Mike McEntire is onstage. He is excitedly nervous and understandably so-in moments, his movie Decade premieres. He smiles humbly, not used to the spotlight he and former partner/longtime friend Mike Hatchett share. Behind the camera is where he finds comfort, in the backdrop of the Sierra Nevadas, or maybe on location somewhere in the world-but tonight, San Diego’s Spreckels Theater becomes home to snowboarding’s most progressive freestyle film of the year in front of riders, sponsors, parents, and friends. The crowded house howls throughout the 36 minutes of what McEntire considers the best riding-period. Not only does it culminate his past year’s work, but it pays tribute to the ten years he’s spent filming the best riders in snowboarding. He-along with Kurt Heine, Ross Steffy, and Lory Paulding-are Mack Dawg Productions. Known to the masses as Mack Dawg, Mike’s commitment and contributions to the sport of snowboarding are felt worldwide.
Not bad for an ex-tennis instructor/surfer who never wanted to snowboard, much less respect it.
He first witnessed snowboarding in the mid 80s, when it wasn’t exactly aesthetically pure. “I thought snowboarding was completely lame-a bunch of neon-clad, six-inch-out-of-the-pipe, nasty-grab, skate-wannabe dudes with headbands and Oakley Blades.”
But a girl he was seeing at the time coaxed him up the hill, a day Mike humorously describes as, “The worst experience of my life.”
“It’s about a three-and-a-half-hour drive from San Francisco to Tahoe, but she didn’t know the way up because she always slept in the back. Basically, we went up to Redding and back, went to the south shore, and back down to Sacramento. We finally ended up at Boreal around 6:00 p.m.-we left at six in the morning, so it was a twelve-hour drive. When we got there, I realized you had to have snowboard boots-I didn’t even know that. So I had to drive down to Long’s drugstore to get some Sorrel-type felt boots. Then, when I made it up there, I didn’t have any snowboard clothes or anything. It started raining super hard. I took like three runs-was completely drenched. It was freezing cold at night, but I had a good time. Once I finally got a couple turns in there, it was kind of fun.”
And that was it.
Many trips to Tahoe followed with Noah Salasnek, another Marin, California resident. Dawger had been filming Noah skating for H-Street, so it was only natural to move it to the mountains.
“We went up to the hill, and he took me through some gnarly icy chutes, made me fall on my head, bounce through some rocks. He thought that was really funny. After that, we found some good jumps and I started filming him. We had one shot in H-Street’s Hokus Pokus-Noah is doing a slob air.”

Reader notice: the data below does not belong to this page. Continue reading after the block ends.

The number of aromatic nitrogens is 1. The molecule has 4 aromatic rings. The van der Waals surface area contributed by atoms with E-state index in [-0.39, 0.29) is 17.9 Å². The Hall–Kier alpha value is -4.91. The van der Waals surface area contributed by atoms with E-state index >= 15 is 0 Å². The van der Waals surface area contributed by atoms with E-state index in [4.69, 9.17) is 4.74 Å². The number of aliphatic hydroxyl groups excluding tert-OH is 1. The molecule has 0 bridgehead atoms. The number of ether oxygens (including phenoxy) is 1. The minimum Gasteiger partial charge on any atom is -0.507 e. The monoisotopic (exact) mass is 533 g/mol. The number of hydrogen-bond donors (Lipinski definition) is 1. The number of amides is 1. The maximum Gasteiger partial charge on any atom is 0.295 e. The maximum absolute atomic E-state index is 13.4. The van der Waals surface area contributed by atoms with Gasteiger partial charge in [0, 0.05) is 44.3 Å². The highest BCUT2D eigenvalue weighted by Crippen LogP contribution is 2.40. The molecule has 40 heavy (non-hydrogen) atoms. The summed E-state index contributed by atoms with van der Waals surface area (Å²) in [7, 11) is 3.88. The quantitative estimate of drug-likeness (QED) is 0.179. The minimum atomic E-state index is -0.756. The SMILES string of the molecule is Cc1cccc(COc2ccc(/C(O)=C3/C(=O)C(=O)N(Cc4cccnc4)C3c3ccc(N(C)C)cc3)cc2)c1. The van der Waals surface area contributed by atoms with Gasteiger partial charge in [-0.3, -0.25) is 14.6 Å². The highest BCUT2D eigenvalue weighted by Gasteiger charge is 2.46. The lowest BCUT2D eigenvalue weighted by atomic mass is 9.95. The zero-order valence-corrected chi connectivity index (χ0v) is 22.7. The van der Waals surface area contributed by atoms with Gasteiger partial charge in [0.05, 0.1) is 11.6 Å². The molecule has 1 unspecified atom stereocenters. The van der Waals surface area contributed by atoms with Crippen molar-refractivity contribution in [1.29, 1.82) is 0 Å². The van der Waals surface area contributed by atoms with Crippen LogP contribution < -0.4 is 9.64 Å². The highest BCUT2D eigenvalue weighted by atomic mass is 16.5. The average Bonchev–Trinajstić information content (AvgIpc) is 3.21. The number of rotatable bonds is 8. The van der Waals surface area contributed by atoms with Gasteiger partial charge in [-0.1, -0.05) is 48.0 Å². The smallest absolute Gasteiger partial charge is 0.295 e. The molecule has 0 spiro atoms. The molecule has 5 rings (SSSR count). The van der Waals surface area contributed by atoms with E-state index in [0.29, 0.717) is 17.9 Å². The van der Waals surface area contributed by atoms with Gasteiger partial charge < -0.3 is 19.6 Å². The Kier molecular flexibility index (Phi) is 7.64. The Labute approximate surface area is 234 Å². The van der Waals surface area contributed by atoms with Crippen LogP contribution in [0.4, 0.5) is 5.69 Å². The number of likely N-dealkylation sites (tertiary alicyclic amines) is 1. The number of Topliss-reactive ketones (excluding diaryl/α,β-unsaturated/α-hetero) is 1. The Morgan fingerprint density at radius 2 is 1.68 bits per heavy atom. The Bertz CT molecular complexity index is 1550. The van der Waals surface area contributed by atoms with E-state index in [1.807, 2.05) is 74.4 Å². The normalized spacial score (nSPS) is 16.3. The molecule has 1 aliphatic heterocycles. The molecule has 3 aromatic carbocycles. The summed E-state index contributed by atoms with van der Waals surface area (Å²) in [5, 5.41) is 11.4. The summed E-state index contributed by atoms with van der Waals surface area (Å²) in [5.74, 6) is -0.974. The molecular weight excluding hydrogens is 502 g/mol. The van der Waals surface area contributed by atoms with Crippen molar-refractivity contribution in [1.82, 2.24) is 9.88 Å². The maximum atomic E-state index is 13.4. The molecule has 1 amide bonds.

Before long, things for Mack Dawg started falling into place. Snowboarding began to grow in Tahoe, and he became eager to document it.
“Noah was doing really well, and then I met Chris and Monty Roach and John Biaocchi-they were ripping it up. We went out and shot a bunch of stuff off some jumps at Squaw Valley. At that point I met up with Artie and Jerry at Fall Line, and they had a bunch of footage left over from one of their early films. I had super-good shots, so we just put it together, and called it New Kids On The Twock. It was about 65-percent my freestyle footage and 35-percent leftovers from their film.”
As snowboarding grew, so did Mack Dawg’s filming career. In 1991 Pocahontas came out-his first full snowboard feature as Mack Dawg Productions, shot entirely in High-8 and Super-8. He picked up a 16mm camera and helped start Standard Films with The Hatchetts and Mike King while working on TB2, continuing to film the riders he deemed most progressive. After TB4, he left Standard Films to pursue a larger focus on the freestyle aspect of snowboarding-back to the roots of Mack Dawg Productions.
His volume of work is vast-from 1988′s skateboard movie Sick Boys, to his aforementioned first few films, Upping the Ante, his works at Standard, founding the TransWorld SNOWboarding VideoMagazine, Stomping Grounds, The Meltdown Project, to his present snowboard film-some sixteen projects in total.
Though Mack Dawg’s career has had many highlights, he still seems to be constantly looking forward, addicted to progression of every kind. Freestyle snowboarding, his ideas, his filmmaking talents-they’re all relative to him.
“Filming is more of an expression session where riders can try new things because they can go out and hit a jump they’ll never hit again and try a new move. It may take ten times to land it, but when they finally do, they’re stoked-they just learned something new and it was documented. So filming goes hand in hand with progression-more than the competition scene.”